Examples of threats that homeowners should consider

While climate change exists globally, with the universal interests being access to clean water, quality food, and unpolluted air, let’s get local. Many residents of the coastal US, i.e., the Southeast, Texas, and the East Coast, have seen an increase in destructive hurricanes, subsequent floods, and high winds. The Midwest, Texas, and Mississippi are experiencing an elevated risk of tornadoes and more extreme winter storms. And the Southwest and California’s wildfire season has been starting earlier and lasting longer than ever before.  

Where are homeowners the most concerned about climate change

If you’re looking to buy or sell your home, environmental conditions and their effects may be among your top concerns. The impact of climate change on the structure and interior of the home is all affected by weather changes and temperature fluctuations. You may want to consider working with your listing agent and/or a licensed home inspector on assessing the home for damage due to climate change. An opinion by a trained and experienced professional can help you make an educated decision.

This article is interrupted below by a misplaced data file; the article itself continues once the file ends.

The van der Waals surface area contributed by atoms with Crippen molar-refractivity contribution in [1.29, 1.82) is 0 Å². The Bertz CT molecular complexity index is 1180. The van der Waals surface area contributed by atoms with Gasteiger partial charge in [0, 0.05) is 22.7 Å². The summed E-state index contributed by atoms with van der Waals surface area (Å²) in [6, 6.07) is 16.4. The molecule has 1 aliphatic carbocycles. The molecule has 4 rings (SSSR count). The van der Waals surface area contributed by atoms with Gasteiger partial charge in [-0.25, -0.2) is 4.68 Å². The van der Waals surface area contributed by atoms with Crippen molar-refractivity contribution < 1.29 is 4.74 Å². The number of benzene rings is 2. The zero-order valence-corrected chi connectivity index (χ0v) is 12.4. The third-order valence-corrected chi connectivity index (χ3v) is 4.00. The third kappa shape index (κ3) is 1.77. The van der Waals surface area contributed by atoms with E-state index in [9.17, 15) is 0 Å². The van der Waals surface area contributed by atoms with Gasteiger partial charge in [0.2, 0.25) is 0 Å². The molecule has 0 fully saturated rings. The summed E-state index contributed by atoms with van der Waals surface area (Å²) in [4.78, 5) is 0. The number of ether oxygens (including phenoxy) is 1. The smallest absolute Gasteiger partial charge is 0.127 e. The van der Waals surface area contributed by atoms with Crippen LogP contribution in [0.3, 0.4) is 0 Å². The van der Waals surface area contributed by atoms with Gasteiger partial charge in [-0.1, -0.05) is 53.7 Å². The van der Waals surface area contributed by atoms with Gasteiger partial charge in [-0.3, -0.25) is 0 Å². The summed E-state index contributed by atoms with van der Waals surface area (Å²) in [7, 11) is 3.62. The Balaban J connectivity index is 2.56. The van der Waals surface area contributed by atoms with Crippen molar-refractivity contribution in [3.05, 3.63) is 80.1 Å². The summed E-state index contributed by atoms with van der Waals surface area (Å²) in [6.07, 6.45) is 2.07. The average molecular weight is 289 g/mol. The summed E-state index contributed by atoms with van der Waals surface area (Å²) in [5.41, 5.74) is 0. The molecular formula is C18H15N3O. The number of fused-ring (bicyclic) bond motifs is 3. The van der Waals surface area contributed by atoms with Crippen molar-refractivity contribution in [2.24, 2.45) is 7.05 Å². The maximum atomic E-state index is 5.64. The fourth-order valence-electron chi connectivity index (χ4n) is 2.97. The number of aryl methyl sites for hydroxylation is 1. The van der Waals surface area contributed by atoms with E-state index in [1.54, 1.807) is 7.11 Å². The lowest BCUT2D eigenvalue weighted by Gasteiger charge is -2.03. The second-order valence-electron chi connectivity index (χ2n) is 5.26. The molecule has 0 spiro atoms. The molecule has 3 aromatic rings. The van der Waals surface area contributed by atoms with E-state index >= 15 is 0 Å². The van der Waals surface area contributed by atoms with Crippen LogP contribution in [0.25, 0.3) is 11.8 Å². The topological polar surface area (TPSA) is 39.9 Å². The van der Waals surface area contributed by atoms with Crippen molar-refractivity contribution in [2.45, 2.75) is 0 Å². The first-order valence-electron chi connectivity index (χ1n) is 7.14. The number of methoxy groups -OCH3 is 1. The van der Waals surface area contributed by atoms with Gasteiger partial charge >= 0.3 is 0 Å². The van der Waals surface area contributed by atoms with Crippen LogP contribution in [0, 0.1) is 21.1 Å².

A competitive edge in the housing market may be the disclosure of a community’s Climate Action Plan. Current homeowners, as well as people on the market, are likely interested in knowing how local municipalities are taking action on climate change in their communities.

What are Climate Action Plans?

Climate Action Plans (CAP) are state and city strategic environmental roadmaps. These comprehensive action plans contain details on carbon emission target goals and how each area plans to implement changes. 34 states currently have a CAP. They factor in each state’s government structure, economy, and other resources that will allow them to address climate change. A good indicator of how communities address climate change will be found in the CAP.